Nuclear power safety one year after Fukushima disaster

Damaged nuclear plant
The damaged Fukushima Daiichi nuclear plant in Okuma, Japan, on Monday, March 14, 2011. This was taken at 11:04 a.m. local time, 3 minutes after an explosion.

This month marked the one-year anniversary of the Fukushima nuclear power disaster that devastated Japan. In Minnesota, one of the state's two nuclear power facilities, Prairie Island, recently had a chemical leak, which stirred up concern about the safety of plants here in the states.

With hundreds of nuclear power plants in the US, we look at how regulations have changed since Fukushima and whether Americans should be concerned about nuclear power plants across the country.

Dr. Arjun Makhijani, president of the Institute for Energy and Environmental Research, will join The Daily Circuit Tuesday.

"I believe that we're going to have nuclear reactors around for some time and although I don't think a Fukushima will happen in the US, ensuring nuclear safety is absolutely critical," he said. "Maintaining competence for personnel is important. The people who will suffer first are the workers; that's what we've seen in Fukushima."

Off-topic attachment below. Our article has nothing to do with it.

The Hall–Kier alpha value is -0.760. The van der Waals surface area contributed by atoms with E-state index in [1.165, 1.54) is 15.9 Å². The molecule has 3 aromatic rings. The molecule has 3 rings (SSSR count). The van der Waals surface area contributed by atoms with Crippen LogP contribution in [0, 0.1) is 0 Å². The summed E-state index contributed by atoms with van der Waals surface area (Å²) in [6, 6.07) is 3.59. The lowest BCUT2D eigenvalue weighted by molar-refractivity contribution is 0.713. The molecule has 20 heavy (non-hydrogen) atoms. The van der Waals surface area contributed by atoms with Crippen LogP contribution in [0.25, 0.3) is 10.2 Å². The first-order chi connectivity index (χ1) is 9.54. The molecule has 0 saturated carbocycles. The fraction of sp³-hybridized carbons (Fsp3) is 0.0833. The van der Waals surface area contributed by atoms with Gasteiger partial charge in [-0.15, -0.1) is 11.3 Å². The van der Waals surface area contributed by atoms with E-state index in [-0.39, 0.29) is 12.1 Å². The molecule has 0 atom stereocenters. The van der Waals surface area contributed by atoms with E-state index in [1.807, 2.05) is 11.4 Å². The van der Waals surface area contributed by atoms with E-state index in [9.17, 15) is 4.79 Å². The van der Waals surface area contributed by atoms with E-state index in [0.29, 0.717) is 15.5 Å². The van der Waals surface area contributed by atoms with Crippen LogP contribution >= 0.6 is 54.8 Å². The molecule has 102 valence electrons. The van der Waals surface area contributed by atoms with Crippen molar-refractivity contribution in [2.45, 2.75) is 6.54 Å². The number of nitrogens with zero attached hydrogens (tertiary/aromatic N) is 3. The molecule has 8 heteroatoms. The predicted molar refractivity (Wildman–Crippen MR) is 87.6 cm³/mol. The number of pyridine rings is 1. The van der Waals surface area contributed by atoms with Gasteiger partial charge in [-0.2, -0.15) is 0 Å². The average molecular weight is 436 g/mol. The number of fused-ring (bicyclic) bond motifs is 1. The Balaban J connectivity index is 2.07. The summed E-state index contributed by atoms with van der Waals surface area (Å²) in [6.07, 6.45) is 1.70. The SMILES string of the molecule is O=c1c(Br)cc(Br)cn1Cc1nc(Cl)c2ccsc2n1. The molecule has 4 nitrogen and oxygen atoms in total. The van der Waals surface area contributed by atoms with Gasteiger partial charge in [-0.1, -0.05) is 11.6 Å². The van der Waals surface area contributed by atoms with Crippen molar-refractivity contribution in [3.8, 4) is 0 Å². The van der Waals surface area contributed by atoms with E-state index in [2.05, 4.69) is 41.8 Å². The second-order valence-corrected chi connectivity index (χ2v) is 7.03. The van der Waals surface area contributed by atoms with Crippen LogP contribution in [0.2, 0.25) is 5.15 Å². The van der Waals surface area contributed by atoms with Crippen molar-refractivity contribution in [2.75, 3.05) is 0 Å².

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Adrian Heymer, senior director of strategic programs at the Nuclear Energy Institute, will also join the discussion. He said there were a lot of lessons from the Fukuskima disaster.

"We have learned some things from Fukushima in terms of emergency planning and improved communications," he said. "Right now we're looking to move toward satellite communications for plants...We're reevaluating the hazards from natural phenomenon so that we can handle changes in the environment."


Many more people live by reactors than I thought and that number is increasing.